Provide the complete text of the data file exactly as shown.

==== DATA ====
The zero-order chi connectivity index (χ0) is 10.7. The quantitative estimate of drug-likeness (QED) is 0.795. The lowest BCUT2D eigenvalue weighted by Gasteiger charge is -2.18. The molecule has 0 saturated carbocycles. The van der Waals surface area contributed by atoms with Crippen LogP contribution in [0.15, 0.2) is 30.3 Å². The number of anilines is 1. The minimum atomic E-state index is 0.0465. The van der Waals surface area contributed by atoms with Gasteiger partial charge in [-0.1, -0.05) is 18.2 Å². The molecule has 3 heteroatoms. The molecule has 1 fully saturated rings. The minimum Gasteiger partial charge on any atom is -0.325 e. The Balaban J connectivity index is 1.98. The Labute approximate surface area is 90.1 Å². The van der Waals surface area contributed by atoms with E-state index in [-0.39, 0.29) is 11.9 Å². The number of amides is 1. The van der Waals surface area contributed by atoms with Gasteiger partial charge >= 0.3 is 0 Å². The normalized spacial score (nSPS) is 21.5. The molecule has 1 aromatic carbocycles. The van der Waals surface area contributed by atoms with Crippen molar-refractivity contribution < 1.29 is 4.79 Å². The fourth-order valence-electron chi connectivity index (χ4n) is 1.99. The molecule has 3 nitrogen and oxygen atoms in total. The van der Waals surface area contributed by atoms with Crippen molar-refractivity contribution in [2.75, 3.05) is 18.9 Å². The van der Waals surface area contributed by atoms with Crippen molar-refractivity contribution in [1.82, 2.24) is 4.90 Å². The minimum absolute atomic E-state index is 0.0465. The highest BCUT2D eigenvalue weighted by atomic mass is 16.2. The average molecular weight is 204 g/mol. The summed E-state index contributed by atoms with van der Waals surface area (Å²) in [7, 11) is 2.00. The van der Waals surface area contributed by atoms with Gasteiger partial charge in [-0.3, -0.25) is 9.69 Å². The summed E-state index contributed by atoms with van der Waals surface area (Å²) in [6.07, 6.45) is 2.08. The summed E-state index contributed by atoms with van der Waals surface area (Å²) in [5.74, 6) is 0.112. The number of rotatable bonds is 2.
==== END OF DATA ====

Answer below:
The zero-order chi connectivity index (χ0) is 10.7. The quantitative estimate of drug-likeness (QED) is 0.795. The lowest BCUT2D eigenvalue weighted by Gasteiger charge is -2.18. The molecule has 0 saturated carbocycles. The van der Waals surface area contributed by atoms with Crippen LogP contribution in [0.15, 0.2) is 30.3 Å². The number of anilines is 1. The minimum atomic E-state index is 0.0465. The van der Waals surface area contributed by atoms with Gasteiger partial charge in [-0.1, -0.05) is 18.2 Å². The molecule has 3 heteroatoms. The molecule has 1 fully saturated rings. The minimum Gasteiger partial charge on any atom is -0.325 e. The Balaban J connectivity index is 1.98. The Labute approximate surface area is 90.1 Å². The van der Waals surface area contributed by atoms with E-state index in [-0.39, 0.29) is 11.9 Å². The number of amides is 1. The van der Waals surface area contributed by atoms with Gasteiger partial charge >= 0.3 is 0 Å². The normalized spacial score (nSPS) is 21.5. The molecule has 1 aromatic carbocycles. The van der Waals surface area contributed by atoms with Crippen molar-refractivity contribution < 1.29 is 4.79 Å². The fourth-order valence-electron chi connectivity index (χ4n) is 1.99. The molecule has 3 nitrogen and oxygen atoms in total. The van der Waals surface area contributed by atoms with Crippen molar-refractivity contribution in [2.75, 3.05) is 18.9 Å². The van der Waals surface area contributed by atoms with Crippen molar-refractivity contribution in [1.82, 2.24) is 4.90 Å². The minimum absolute atomic E-state index is 0.0465. The highest BCUT2D eigenvalue weighted by atomic mass is 16.2. The average molecular weight is 204 g/mol. The summed E-state index contributed by atoms with van der Waals surface area (Å²) in [7, 11) is 2.00. The van der Waals surface area contributed by atoms with Gasteiger partial charge in [-0.3, -0.25) is 9.69 Å². The summed E-state index contributed by atoms with van der Waals surface area (Å²) in [6.07, 6.45) is 2.08. The summed E-state index contributed by atoms with van der Waals surface area (Å²) in [5.74, 6) is 0.112. The number of rotatable bonds is 2.